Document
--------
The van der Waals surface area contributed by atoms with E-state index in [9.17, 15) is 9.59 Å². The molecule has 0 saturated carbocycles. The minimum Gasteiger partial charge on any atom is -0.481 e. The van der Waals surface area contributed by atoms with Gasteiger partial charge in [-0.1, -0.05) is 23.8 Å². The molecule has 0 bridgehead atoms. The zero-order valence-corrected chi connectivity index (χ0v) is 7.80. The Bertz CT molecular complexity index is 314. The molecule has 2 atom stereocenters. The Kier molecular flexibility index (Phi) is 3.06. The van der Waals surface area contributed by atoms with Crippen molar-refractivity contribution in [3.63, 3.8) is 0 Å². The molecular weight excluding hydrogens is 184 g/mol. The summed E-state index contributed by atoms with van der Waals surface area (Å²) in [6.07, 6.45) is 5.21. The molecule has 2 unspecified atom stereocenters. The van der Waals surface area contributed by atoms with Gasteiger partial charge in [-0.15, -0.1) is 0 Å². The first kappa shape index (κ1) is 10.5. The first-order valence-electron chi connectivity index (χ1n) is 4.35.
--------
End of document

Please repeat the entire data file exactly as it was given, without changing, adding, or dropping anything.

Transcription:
The van der Waals surface area contributed by atoms with E-state index in [9.17, 15) is 9.59 Å². The molecule has 0 saturated carbocycles. The minimum Gasteiger partial charge on any atom is -0.481 e. The van der Waals surface area contributed by atoms with Gasteiger partial charge in [-0.1, -0.05) is 23.8 Å². The molecule has 0 bridgehead atoms. The zero-order valence-corrected chi connectivity index (χ0v) is 7.80. The Bertz CT molecular complexity index is 314. The molecule has 2 atom stereocenters. The Kier molecular flexibility index (Phi) is 3.06. The van der Waals surface area contributed by atoms with Crippen molar-refractivity contribution in [3.63, 3.8) is 0 Å². The molecular weight excluding hydrogens is 184 g/mol. The summed E-state index contributed by atoms with van der Waals surface area (Å²) in [6.07, 6.45) is 5.21. The molecule has 2 unspecified atom stereocenters. The van der Waals surface area contributed by atoms with Gasteiger partial charge in [-0.15, -0.1) is 0 Å². The first kappa shape index (κ1) is 10.5. The first-order valence-electron chi connectivity index (χ1n) is 4.35.